comScore Gotham City Sirens Concerning Rumors | The Mary Sue
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Hey, Gotham City Sirens Movie? You Better Not Screw Up Harley Quinn & Poison Ivy’s Romance

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Ever since the rumors began to swirl about Margot Robbie producing a solo Harley Quinn movie—which has now officially become a Gotham City Sirens movie, featuring Harley Quinn, Poison Ivy, and Catwoman—I’ve been on the front lines, reading every news item about the movie and maintaining a spirit of optimism towards it that, uh, might be unearned.

What can I say, I’m a Harley Quinn fan. I’ve made no secret of that, around here—yes, she’s a character that has her problems, but I think she’s had some great storylines too. I just really wanted this movie to be a slam dunk, okay? Honestly, I also wanted Suicide Squad to be a slam dunk, but I already didn’t get my wish for that. Doesn’t mean it’s too late to redirect course when it comes to Harley, though, and that’s what I was hoping Margot Robbie’s project would do.

Unfortunately, thanks to some rumors and new items that have emerged this week, it is now time for me to take a step back and write an “I’m concerned” post. Here’s my list:

1.) David Ayer, who directed Suicide Squad, has been tapped to direct this movie, too. (via THR)

My immediate reaction to this was, “What? No. WHY?” Which—sorry, Mr. Ayer, but I saw Suicide Squad, and I just didn’t agree with your take.

To walk this back slightly, I do realize that Ayer isn’t the only person responsible for the problems with that movie. The fact that many of the characters came across as unlikable and irredeemable is also the fault of the script, the editing, and perhaps even the actors involved—although I think many of them did the best they could (particularly Margot Robbie, Will Smith, and Viola Davis, all of whom I lauded in my otherwise-negative review). The problem is that the overall aesthetic of Suicide Squad just didn’t sit well with me. The atmosphere, the tone, the MySpace fonts all over the screen… it just wasn’t my thing, Mr. Ayer, so I’m hesitant to see you back in the directors’ chair with (some of) the same characters.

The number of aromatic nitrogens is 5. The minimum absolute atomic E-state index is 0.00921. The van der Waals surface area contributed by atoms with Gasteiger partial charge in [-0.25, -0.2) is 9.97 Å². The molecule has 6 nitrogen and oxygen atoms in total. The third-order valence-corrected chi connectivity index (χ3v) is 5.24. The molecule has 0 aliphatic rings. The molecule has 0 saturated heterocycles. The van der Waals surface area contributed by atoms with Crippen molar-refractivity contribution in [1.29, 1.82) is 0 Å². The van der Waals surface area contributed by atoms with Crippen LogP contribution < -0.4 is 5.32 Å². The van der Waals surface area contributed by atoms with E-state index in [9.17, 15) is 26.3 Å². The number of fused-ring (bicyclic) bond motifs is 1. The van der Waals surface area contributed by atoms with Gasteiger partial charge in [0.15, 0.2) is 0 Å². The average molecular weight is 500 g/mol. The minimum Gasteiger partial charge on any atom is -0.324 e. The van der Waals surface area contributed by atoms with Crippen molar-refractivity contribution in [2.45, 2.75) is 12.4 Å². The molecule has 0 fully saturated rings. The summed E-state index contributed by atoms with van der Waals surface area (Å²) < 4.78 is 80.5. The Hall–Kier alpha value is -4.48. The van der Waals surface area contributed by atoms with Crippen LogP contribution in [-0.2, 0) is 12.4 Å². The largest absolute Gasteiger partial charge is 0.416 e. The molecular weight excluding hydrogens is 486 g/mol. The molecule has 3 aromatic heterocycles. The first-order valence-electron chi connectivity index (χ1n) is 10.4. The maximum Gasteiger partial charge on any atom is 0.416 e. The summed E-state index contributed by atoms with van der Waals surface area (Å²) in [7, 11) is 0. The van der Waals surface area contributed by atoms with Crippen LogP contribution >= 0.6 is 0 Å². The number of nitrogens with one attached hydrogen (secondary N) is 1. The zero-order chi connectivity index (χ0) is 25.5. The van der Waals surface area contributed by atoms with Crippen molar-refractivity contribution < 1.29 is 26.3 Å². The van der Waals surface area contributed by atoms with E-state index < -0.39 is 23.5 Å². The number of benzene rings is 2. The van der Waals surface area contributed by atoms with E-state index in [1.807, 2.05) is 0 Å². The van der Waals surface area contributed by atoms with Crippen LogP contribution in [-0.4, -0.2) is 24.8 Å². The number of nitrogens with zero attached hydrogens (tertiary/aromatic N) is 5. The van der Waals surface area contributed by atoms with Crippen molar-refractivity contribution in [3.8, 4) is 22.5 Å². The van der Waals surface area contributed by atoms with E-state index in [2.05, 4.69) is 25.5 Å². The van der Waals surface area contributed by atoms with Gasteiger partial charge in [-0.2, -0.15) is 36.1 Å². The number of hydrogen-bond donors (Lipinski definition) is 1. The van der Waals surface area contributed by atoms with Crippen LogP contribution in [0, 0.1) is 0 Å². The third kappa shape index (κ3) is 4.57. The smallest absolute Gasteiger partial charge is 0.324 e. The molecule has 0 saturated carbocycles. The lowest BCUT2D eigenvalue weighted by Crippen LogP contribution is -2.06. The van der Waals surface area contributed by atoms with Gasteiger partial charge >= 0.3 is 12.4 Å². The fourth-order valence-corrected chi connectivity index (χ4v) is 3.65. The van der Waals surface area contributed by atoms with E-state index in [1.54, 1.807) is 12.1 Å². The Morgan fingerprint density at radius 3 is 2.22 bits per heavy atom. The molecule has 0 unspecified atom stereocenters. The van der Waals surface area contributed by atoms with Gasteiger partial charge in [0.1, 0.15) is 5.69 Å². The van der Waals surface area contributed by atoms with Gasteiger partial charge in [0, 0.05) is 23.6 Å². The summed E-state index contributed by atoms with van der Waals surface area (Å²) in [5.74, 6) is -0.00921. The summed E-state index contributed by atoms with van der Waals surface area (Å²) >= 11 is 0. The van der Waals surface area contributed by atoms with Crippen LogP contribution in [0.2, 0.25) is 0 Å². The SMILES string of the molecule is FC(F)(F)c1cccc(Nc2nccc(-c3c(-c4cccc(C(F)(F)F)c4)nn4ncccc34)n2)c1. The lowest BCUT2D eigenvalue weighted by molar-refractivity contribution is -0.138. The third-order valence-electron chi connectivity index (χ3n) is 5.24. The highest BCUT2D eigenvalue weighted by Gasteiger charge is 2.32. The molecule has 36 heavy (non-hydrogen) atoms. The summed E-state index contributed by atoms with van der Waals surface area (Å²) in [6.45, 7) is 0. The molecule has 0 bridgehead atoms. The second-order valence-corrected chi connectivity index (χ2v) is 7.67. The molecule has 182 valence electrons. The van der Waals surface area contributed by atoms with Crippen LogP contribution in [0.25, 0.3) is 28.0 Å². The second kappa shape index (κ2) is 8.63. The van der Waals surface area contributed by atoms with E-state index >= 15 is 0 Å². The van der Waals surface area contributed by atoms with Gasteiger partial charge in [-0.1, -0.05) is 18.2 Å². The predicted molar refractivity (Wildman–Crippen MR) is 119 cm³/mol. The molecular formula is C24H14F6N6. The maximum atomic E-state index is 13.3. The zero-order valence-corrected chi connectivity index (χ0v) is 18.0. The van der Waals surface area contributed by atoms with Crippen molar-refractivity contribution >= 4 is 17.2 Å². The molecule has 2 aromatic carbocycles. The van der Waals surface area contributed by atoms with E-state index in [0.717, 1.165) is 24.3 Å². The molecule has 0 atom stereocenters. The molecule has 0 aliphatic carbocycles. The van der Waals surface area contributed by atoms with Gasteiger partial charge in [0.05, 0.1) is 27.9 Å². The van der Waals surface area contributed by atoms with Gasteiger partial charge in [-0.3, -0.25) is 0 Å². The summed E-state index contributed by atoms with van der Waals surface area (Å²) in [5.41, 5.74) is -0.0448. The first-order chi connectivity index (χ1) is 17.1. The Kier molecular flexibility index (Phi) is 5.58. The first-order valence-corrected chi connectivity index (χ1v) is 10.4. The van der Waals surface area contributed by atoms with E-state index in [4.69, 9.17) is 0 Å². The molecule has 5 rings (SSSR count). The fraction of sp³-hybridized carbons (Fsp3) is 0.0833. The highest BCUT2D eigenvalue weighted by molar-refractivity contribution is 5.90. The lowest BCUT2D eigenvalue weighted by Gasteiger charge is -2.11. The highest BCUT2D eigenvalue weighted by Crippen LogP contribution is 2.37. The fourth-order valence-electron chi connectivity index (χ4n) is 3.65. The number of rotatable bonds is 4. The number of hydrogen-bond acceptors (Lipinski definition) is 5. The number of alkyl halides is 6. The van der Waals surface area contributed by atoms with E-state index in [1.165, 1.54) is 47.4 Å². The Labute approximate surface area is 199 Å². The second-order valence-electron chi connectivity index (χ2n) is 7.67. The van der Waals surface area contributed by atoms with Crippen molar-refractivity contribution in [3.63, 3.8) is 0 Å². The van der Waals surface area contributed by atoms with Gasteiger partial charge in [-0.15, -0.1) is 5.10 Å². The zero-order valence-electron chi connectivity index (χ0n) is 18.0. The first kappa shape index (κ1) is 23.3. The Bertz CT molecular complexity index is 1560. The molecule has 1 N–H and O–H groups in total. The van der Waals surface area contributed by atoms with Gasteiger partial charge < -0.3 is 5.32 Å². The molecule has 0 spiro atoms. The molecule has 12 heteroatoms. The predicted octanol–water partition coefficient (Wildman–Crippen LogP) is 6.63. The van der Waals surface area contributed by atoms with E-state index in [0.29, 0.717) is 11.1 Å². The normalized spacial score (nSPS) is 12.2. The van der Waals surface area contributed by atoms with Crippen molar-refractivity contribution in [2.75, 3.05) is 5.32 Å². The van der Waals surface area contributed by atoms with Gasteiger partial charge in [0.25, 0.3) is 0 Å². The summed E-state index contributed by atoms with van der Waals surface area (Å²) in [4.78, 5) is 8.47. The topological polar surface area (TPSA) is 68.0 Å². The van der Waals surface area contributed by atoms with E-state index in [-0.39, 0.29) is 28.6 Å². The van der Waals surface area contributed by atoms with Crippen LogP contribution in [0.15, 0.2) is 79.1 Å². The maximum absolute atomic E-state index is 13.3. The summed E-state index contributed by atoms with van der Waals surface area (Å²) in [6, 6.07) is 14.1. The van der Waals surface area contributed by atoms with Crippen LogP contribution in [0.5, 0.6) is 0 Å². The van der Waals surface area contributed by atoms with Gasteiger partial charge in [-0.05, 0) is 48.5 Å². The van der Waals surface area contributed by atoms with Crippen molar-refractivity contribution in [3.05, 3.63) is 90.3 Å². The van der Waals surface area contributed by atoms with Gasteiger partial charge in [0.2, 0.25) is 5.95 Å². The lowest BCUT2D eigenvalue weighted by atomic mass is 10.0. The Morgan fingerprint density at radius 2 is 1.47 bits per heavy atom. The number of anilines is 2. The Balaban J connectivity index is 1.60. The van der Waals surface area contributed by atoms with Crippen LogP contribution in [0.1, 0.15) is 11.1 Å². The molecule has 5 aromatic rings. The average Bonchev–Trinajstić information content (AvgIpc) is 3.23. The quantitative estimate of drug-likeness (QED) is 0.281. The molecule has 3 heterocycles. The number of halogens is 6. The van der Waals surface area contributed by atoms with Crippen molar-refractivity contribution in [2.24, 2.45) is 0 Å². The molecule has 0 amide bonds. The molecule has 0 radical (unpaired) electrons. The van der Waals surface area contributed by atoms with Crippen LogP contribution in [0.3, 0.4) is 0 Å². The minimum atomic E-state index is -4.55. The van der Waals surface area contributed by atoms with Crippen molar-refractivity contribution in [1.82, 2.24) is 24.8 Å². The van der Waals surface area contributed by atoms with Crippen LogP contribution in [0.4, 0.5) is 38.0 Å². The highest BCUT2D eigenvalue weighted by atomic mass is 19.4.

I wanted Batman: The Animated Series, and instead, David Ayer gave me Hot Topic. And not, like, late-90s Hot Topic, where it’s goth and corny but you kind of love it. More like, current-day Hot Topic. As in, you look at the shelves, and you’re like, “There’s a lot of stuff going on here, and some of it is great, but a lot of it is an overpriced ‘geeky’ branding opportunity that is just capitalizing on my love of a pre-existing franchise and selling it in the form of an object that will crumble into dust after I wear it once, but I’m here and I’m buying it because I do love this franchise, but I also kind of hate myself for buying this and I wish it came in a more high-quality package.” That’s Suicide Squad.

Did that metaphor make sense?

Anyway, I understand that Suicide Squad cleaned up at the box office. I think a lot of Batman fans went to see the movie on faith and out of a love for the characters, and they didn’t even mind if it made no sense, because that love and deep-seated fandom allowed them to get through it all. But it also would’ve been nice if the movie was actually good, right?

Maybe I’m wrong, and David Ayer can turn out a great version of Gotham City Sirens. I’m glad Margot Robbie’s producing, and I’m glad she’s been seeking out female screenwriters, but… why David Ayer? Is he only on board because the box office draw for Suicide Squad was good? I just don’t see why DC keeps sticking directors on sequels when their first take already got panned by critics (see: Zack Snyder). I realize Batman v Superman also got a big box office draw, but how much longer is that going to last? I’m unsure that DC fans are going to keep going to these movies if they keep on being… well, boring.

2.) Megan Fox is rumored to be in consideration for Poison Ivy. (via /Film)

This one is definitely just a rumor, as opposed to an actual news item. Still, I think it says a lot that Megan Fox’s name would be the one that springs to mind for people when it comes to considering Poison Ivy’s character, and it speaks to some of the concerns that I have about how that character might end up getting depicted on screen.

Historically, Poison Ivy has been positioned as a femme fatale and object of lust for the male characters of Batman, particularly for Batman himself. That’s changed a bit over the years, even over the course of Batman: The Animated Series and definitely within the pages of Gotham City Sirens. More recently, we’ve gotten to see female writers take a stab at writing Poison Ivy, with Amy Chu’s excellent (and not-talked-about-enough) Poison Ivy solo series, and Marguerite Bennett writing the budding (heh, plant puns) romance between Poison Ivy and Harley Quinn in the alt-history world of DC Bombshells. The depiction of Ivy has changed as a result of that work, but it’s undeniable that she started out as a much more simplistic character, and many people just don’t look beyond that initial characterization of her and see anything deeper there.

Megan Fox has been type-cast as a “bombshell” love interest type for her entire career, often in action movies, and in those roles, she really hasn’t had a chance to shine in terms of her acting… to a point where, honestly, I have no idea if she’s able to play a more serious, meaty, difficult role. It’s also possible that this version of Poison Ivy won’t be a serious role. And, if so, that’s depressing.